Caerau Roman Fort
History, tourist information, and nearby accommodation
About AD 75 the Romans built a fort halfway between larger forts at Llandovery and Castell Collen. The fort was rectangular in shape, about 170 metres by 110 metres, oriented north-east to south-west and enclosing an area of about 4.75 acres (1.9 hectares). The size suggests that the fort was built to hold a mixed regiment of cavalry and infantry numbering around 500 men. The fort continued in use until well into the 2nd century and was finally abandoned sometime after AD 120, early in the reign of Hadrian.
The initial defences were built of turf and clay, atop cobble foundations, with a pair of ditches. The 2 ditches were later filled in and replaced with a single ditch. The first buildings were of timber, but we know that a stone granary was built in a second phase of construction.
The Romans carefully chose the location to take advantage of the terrain. The fort stands on the top of an isolated ridge looking over the River Carnarch. Archaeological investigation has found evidence of a courtyard building in one corner of the site. There is also evidence of a small civilian settlement to the north-west of the fort, where pottery, tile, and brick were discovered. One piece of pottery was inscribed with the name DOCI (perhaps Docilis, or Doccius) an important potter who also worked at Wroxeter.
The fort may have been reduced in size at some point, to about 115 metres square, with a sharp scarp cutting through the site. This scarp, with a gate roughly halfway along its length, suggests that the fort changed in use and held fewer men, perhaps solely infantry, who would not need the space used by the cavalry's horses.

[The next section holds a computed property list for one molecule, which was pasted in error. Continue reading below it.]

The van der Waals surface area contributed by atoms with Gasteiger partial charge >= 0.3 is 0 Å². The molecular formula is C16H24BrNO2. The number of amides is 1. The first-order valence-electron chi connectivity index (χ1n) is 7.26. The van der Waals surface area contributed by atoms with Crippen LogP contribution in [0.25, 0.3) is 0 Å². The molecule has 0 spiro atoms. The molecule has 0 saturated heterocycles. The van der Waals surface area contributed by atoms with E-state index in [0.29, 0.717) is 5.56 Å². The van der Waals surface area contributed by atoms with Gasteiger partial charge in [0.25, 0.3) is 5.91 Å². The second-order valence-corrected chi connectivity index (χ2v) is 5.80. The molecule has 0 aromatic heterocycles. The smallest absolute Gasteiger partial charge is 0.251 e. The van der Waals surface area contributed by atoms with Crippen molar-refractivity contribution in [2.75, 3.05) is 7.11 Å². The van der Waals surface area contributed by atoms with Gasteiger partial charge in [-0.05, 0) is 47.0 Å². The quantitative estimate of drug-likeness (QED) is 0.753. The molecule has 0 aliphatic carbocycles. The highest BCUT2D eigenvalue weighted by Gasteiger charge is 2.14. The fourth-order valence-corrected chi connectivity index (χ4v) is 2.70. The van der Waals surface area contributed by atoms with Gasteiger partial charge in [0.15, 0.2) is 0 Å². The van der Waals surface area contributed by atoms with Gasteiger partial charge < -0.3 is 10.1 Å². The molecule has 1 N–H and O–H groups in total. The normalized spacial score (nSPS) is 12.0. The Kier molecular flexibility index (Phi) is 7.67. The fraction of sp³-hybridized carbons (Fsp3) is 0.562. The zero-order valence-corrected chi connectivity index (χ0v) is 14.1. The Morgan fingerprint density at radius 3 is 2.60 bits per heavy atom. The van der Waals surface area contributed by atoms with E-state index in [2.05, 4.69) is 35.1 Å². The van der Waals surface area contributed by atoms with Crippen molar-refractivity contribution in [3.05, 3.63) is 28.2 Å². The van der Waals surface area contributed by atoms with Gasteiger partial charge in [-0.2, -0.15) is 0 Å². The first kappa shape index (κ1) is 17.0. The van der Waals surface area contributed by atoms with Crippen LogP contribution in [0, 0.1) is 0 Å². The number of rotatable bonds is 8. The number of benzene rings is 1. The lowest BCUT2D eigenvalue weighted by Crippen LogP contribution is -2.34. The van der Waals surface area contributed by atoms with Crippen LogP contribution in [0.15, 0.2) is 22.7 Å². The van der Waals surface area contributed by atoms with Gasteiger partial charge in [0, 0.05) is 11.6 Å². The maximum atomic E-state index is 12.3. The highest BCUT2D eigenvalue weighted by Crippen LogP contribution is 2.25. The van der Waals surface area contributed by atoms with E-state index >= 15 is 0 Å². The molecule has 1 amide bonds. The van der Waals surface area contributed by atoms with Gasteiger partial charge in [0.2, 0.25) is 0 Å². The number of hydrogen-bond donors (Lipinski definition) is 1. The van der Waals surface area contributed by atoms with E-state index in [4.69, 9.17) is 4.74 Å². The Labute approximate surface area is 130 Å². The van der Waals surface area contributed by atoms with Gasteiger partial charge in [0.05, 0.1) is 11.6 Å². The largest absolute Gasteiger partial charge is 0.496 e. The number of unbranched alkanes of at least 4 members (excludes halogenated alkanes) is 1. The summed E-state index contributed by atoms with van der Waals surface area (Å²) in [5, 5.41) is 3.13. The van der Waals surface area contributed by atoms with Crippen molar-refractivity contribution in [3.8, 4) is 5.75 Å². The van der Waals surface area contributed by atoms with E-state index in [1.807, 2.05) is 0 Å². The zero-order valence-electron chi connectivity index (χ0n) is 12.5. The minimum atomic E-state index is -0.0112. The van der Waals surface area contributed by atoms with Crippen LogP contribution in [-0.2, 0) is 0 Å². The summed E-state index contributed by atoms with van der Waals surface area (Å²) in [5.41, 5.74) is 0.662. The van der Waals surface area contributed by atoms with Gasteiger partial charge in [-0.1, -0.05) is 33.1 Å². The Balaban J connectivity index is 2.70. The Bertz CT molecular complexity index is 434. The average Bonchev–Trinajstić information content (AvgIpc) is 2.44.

There are gateways in the north-west and north-east walls. The south-west defensive ditches are partly obscured by a later Norman motte known as Twdin.
Ploughing has gradually reduced the height of the earthwork defences, which measure about 4-5 feet high.
The fort is immediately beside the Roman road between Cefn Glancamddwr and the A483 just outside Beulah. There is a footpath from the Roman road heading directly through a cluster of buildings at Caerau and immediately south of the fort.
On the opposite side of the river lie a pair of Roman military practice works, and just 400 metres to the north-west stands a temporary marching camp.
Don't confuse the Roman fort with Caerau Iron Age hillfort near Cardiff!
Finding the fort is tricky, and an OS map is extremely useful. There are no signs whatsoever. In theory there is a footpath from beside the bridge on the A483 that leads directly through the fort to Caerau Farm. I say 'in theory' because when we visited the footpath was so overgrown as to be almost impassable, and was obscured by undergrowth so badly that the start of the path was invisible from the road.
Here's what we did. We walked up the drive to Caerau Farm, following the course of a public footpath. As we reached the farm we could hear voices in the farmyard, and we found the farmer at work. We asked about visiting the fort and he very cheerfully gave us instructions that involved walking straight through the farmyard, through two gates, and straight into the field below the farm. He did say that there wasn't much to see, and he was right!
Even with the aid of an OS map, standing in the middle of the fort, it is very difficult to make out the fort outlines or any sign of earthworks. You can, however, see why the Romans chose this elevated spot overlooking their road below.
About Caerau Roman Fort
Address: Beulah, Powys, Wales
Attraction Type: Roman Site
Location: At Caerau Farm, on the Roman road just south-east of Beulah, A483
Photo Credit: David Ross and Britain Express
Opening Details: Open access site, usually accessible at any reasonable time
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Heritage Rated from 1- 5 (low-exceptional) on historic interest
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